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Angiogram Femoral Approach

Angiogram, As of currently diagnostic coronary angiography remains the primary component of cardiac catheterization. The aim is to examine the whole coronary tree (both native vessels and any bypass grafts) while recording details of the coronary anatomy, including the following, the pattern of arterial distribution, anatomic or functional pathology (atherosclerosis, thrombosis, congenital anomalies, or focal coronary spasm), and the existence of inter-coronary and intra-coronary collateral links.

The procedure Angiogram is usually performed in 30 minutes or less, under local anaesthesia, on an outpatient basis, with a procedure related significant complication rate (death, stroke, myocardial infarction) of < 0 . 1 %. It is possible to define all portions of the coronary arterial circulation down to vessels as small as 0.3 mm, free of any artefacts due to vessel overlap or foreshortening, by performing a series of intra-coronary contrast injections in fully chosen angulated views using current high-resolution x-ray imaging.


Articles Needed for Angiogram

  • Puncture needle (18 Gauge)
  • Introducer wire .038′ Teflon (45cm)
  • 6F sheath (12cm) with dilator
  • 0.035′ Teflon guide wire (145cm)
  • Judkins Left 3.5 and Right Catheter 3.5 (6F)

Angiogram catheters


Ø Sterile Scrubbing, Gowning, Gloving


Ø Preparation Of Sterile Trolley


Ø Antimicrobial painting (from umbilicus to knee joint)


Ø Draping the patient in such a way that inguinal fold lies diagonal to the side hole


Ø Load 10ml of Xylocaine in 10 ml BD syringe and Heparin 2500 I.U in 5 ml BD syringe


Ø Flush the puncture needle, sheath, and dilator and Judkin’s Left and Right catheter.


Ø Prepare manifolder

1.   First port with Pressure line

2.   Third port with contrast

3.   Attach 10ml luerlock syringe

Hight 160cm (1)


Ø Puncturing femoral artery with puncture needle (18 G)


Ø Introducing 0.38′ Teflon introducer wire


Ø Removing puncture needle


Ø Making a small incision with scalpel blade


Ø Introducing the sheath with dilator


Ø Remove the dilator with wire & flush the sheath, Administer 2500 IU of Heparin


Ø Introducing LCA catheter with 0.035 Teflon guide wire


Ø Introduce the wire till it reaches the ascending aorta & hold the wire till the catheter reaches the ascending aorta then remove guide wire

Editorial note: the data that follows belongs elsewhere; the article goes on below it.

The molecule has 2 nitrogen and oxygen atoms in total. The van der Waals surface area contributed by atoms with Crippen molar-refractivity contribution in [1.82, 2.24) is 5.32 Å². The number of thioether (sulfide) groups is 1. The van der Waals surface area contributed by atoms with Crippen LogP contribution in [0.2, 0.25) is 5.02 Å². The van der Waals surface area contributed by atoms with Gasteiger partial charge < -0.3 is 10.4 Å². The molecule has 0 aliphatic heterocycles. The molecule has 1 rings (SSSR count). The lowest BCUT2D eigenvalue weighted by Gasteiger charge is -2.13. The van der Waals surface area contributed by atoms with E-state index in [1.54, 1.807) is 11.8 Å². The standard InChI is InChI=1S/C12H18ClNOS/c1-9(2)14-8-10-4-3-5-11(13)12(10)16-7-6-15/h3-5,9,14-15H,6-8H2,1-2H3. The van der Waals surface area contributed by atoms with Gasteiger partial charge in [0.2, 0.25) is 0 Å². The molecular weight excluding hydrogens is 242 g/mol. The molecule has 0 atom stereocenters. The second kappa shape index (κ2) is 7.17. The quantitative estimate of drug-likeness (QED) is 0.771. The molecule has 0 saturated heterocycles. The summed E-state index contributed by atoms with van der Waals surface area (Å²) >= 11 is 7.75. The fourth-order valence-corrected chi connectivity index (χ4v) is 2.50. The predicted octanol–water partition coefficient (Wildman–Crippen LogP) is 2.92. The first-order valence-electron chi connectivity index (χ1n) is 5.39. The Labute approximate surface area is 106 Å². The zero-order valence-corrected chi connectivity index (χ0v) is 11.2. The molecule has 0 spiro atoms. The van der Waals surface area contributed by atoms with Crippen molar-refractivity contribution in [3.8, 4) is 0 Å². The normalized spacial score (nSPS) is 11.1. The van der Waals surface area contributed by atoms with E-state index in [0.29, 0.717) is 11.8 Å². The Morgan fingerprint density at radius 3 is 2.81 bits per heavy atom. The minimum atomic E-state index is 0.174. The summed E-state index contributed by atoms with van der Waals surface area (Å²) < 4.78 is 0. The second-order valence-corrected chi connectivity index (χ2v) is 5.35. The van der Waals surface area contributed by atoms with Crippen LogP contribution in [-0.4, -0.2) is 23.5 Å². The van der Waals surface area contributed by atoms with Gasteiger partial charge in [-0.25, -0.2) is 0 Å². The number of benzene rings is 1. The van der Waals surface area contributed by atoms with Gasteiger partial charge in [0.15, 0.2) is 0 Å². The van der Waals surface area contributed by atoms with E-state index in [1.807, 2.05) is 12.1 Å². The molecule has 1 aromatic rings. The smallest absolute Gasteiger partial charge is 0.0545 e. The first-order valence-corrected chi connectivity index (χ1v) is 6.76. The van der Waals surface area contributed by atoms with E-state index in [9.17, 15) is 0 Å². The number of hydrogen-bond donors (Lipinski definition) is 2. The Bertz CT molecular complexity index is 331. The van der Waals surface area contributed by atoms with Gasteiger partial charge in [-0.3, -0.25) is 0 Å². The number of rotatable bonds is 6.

Ø Aspirate 1 ml of blood in 5 cc empty syringe & flush the catheter with heparinized saline


Ø Connect manifolder to the catheter, Aspirate some blood & flush


Ø Open the pressure line & aspirate contrast


Ø Check whether the catheter hooks the coronary artery by giving small test injection and open the pressure line to check pressure damping.

Ø Inject contrast 4 – 5 ml for three cardiac cycle

Ø Introduce guide wire & remove the catheter


Ø Introduce RCA catheter with guide wire


Ø Once it is hooked, Give test injection then inject only 2-3 ml contrast

Ø For LIMA injection 5-6 ml of contrast to be injected


Ø For renal injection give 1 ml for each renal arteries


Ø Remove the catheter, sheath, check hemostasis & apply pressure bandage

Angiographic Views

The left coronary artery Angiogram

1 . RAO-caudal to visualize the left main, proximal LAD ,

and proximal circumflex

2. RAO-cranial to visualize the mid and distal LAD without

overlap of septal or diagonal branches

3. LAO-cranial to visualize the mid and distal LAD in an

orthogonal projection

4. LAO-caudal to visualize the left main and proximal



The right coronary artery Angiogram

l. LAO to visualize the proximal and mid right coronary

artery (RCA)

2. LAO cranial to visualize the distal right coronary artery

and its bifurcation into the posterior descending and

posterolateral branches

3. RAO-cranial to visualize the posterior descending and

posterolateral branches

4. Lateral to visualize the mid-RCA


Sheath Removal

Before trying to remove the sheath, confirm that the heparin is stopped, the activated clotting time (ACT) is less than 150 seconds, vitals are stable, no chest pain is present.

Remove the arterial sheath first if both arterial and venous sheaths were used, keeping excellent venous access in case the peripheral IV fails. Avoid putting pressure on the femoral vein for an extended period of time. Venous thrombosis can be caused by prolonged venous occlusion, especially when pressure devices are used. Check for cyanosis in the leg and foot.

Pressure holding time, which is usually 15–20 minutes, is determined by the sheath size, ACT, and difficulty of bleeding control.


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